There is also another implicit dimension here, which is the place where the earthquake happened. Even if it is a small earthquake but it happens in the ocean, it can generate a tsunami. If I relate this to testing, it makes me think of the different coverage areas like structure, platform, function, operations, data, time, interfaces(9), hazard.(thx Ionut Albescu)
● “Danger after the quake: The danger doesn’t stop once the ground has stop shaking. Fires, landslides and even liquefaction can all cause damage and loss of life…Scientists and engineers have developed ways to deal with these dangers through defenses, warning systems and building design. But even with the best plans in place some communities can still be caught off guard”(3) → How many developers, testers, scrum masters,… think that maybe a person will be fired because he/she is not working fast enough with our software product? How will a developer sleep at night when his/her code caused, even indirectly a death, or a bankruptcy? There are consequences, but a lot of people don’t get the fact that they must assume also unintended consequences, which were triggered by what their product does. How will they deal with that?
They have developed defences, but it’s interesting that they speak about them with terms like: tools (4), models(5). We, in IT, use a lot the word “automation”…
When they speak about plans it’s very serious because it’s about people’s lives. They are not using some tools/techniques as a plan, they are guided by the reality of the situation. What a test plan means, for a lot of people: automation at the unit level, integration and maybe acceptance(BDD). And they add exploratory, although they are not able to articulate what it means and how to show/do it in a professional way → this is not a test plan.
In reading this text a colleague of mine(thx Tudor Leru) thought of aftershock as the equivalent of hotfixes. And mentions this scenario:
1. A bug appears
2.A quick hotfix is made, but in a hurry
3. As a result, that hotfix can cause undesired problems(maybe inadvertently), because of the chaos created by the initial bug.
The last sentence made me think at the japanese word “hansei”. Because even though those scientists built/are building, defense and warning mechanisms(kaizen), the things can still go wrong and this is sadness/regret.(6)
● “After the earthquake, responding to disaster: earthquakes and tsunamis can destroy home and buildings, transforming lives. The hours and days that follow the disastrous events can be vital for saving anyone who has been trapped as a result….As people come to terms with the destruction they can start with the process of building resilience – changing the way they live and act to deal with the risk of an earthquake in the future. This can leave them better prepared for future earthquakes“(3) → The keyword here is resilience, but a lot of IT people want robustness. We, in IT, have chosen the wrong metaphor. Rapid Software Testing(a Context Driven methodology) is fully aware of that, that’s why it’s so different from “Factory Style” testing(7), because it sees the context as an ecology, not as a factory(8).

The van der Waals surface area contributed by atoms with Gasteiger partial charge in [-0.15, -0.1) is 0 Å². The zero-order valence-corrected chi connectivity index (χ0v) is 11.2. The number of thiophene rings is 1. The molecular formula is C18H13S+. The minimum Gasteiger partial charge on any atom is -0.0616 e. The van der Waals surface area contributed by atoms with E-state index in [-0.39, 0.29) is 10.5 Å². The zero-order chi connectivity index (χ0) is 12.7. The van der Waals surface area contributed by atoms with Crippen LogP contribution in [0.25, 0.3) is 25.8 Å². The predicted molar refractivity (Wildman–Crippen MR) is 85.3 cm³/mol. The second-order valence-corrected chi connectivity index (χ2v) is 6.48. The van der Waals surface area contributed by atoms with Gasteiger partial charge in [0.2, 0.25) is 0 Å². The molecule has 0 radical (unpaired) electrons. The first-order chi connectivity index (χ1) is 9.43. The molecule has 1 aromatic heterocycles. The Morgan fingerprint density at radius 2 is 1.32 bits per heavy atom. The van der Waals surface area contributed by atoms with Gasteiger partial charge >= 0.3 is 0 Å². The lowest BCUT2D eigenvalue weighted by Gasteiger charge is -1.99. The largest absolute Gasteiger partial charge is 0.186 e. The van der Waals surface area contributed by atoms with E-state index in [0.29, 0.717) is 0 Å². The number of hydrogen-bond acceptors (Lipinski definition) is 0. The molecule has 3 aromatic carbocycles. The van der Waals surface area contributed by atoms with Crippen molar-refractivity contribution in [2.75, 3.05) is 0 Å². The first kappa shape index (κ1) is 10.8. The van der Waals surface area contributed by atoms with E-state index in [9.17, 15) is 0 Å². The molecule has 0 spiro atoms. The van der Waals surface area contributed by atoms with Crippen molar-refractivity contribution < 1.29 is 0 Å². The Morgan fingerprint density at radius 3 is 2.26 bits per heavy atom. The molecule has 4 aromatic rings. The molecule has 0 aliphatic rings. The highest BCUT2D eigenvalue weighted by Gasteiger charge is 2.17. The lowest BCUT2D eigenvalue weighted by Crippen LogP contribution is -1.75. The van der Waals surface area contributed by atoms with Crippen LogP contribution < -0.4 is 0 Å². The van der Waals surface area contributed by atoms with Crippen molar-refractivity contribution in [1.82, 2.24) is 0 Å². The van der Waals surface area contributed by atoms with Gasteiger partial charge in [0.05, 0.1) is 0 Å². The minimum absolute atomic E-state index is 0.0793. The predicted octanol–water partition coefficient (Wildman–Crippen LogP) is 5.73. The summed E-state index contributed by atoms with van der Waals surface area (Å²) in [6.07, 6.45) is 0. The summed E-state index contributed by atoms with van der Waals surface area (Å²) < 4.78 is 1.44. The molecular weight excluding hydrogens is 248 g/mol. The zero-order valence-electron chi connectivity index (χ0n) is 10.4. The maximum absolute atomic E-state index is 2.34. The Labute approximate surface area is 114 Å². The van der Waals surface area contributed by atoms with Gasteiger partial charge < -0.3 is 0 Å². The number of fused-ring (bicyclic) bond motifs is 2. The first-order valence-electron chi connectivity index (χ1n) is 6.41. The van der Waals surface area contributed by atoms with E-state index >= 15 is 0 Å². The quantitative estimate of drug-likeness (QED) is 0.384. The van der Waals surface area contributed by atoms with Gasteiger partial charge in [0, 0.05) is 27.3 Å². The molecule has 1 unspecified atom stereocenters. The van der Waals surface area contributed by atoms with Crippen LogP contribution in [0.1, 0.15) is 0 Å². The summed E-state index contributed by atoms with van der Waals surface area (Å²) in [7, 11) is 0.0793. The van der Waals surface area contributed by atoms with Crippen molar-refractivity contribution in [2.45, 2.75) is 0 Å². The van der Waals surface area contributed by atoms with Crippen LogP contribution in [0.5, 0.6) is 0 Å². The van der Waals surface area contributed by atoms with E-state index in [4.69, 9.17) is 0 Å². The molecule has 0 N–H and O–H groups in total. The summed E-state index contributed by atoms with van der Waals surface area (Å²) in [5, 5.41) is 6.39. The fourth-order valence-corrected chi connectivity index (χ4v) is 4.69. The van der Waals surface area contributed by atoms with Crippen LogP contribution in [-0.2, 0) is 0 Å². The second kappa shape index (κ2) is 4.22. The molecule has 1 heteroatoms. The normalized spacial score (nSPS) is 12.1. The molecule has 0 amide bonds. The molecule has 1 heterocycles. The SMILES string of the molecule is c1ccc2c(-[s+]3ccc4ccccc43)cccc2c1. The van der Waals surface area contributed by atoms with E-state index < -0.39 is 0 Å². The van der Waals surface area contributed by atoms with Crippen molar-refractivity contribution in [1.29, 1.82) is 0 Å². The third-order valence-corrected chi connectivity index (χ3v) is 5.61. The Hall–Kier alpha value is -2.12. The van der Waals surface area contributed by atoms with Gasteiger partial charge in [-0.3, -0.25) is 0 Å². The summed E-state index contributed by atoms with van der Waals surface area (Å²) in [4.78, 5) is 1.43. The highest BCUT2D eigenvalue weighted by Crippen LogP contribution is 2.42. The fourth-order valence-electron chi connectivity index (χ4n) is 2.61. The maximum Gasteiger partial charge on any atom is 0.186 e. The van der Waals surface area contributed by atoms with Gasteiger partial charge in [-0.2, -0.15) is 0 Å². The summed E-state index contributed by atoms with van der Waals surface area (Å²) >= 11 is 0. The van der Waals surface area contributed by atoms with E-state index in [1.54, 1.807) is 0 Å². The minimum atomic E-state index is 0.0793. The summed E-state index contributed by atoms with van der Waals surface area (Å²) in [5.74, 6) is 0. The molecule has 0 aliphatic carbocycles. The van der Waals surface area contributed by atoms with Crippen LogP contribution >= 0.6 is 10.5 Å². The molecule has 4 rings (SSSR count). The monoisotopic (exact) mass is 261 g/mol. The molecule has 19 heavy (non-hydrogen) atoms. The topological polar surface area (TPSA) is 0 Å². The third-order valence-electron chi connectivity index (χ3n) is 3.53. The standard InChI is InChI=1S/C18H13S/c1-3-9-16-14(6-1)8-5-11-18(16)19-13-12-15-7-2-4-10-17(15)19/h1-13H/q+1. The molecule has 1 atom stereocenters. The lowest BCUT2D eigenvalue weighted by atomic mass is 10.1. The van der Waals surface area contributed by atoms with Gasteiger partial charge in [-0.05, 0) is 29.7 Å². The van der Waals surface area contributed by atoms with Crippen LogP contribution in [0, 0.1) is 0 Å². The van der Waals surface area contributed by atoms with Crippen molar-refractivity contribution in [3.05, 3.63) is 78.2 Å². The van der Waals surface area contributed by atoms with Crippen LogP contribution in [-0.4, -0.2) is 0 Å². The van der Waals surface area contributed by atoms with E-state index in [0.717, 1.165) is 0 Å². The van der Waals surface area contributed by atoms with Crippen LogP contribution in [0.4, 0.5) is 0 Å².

Conclusion: Read James Bach’s post, then read the text from the museum again. I hope you will find it as useful as it was for me.
(1) James Bach, “Round Earth Test Strategy”, http://www.satisfice.com/blog/archives/4947
(3) London Natural History Museum, Earth Galleries, text used with permission under license Non-Commercial Government Licence, Copyright © The Trustees of the Natural History Museum, London
(4) “Tectonic hazards/Earthquake engineering“, https://en.m.wikiversity.org/wiki/Tectonic_hazards/Earthquake_engineering
(5) “Improving defence against earthquakes and tsunamis”, https://www.ucl.ac.uk/news/2017/mar/improving-defence-against-earthquakes-and-tsunamis
(6) James Coplien, Interview, www.infoq.com – in this interview he explained scrum and these 2 japanese words, among other things – I can’t find the text, as link, but I have it as text, tough, in my personal archive.
(7) James Bach, Michael Bolton, “RST Appendices”, http://www.satisfice.com/rst-appendices.pdf – pages 3-6
(8) Alicia Juarrero, “Safe-Fail, NOT Fail-Safe”, https://vimeo.com/95646156
(9) James Bach, Michael Bolton, SFDIPOT, http://www.satisfice.com/rst.pdf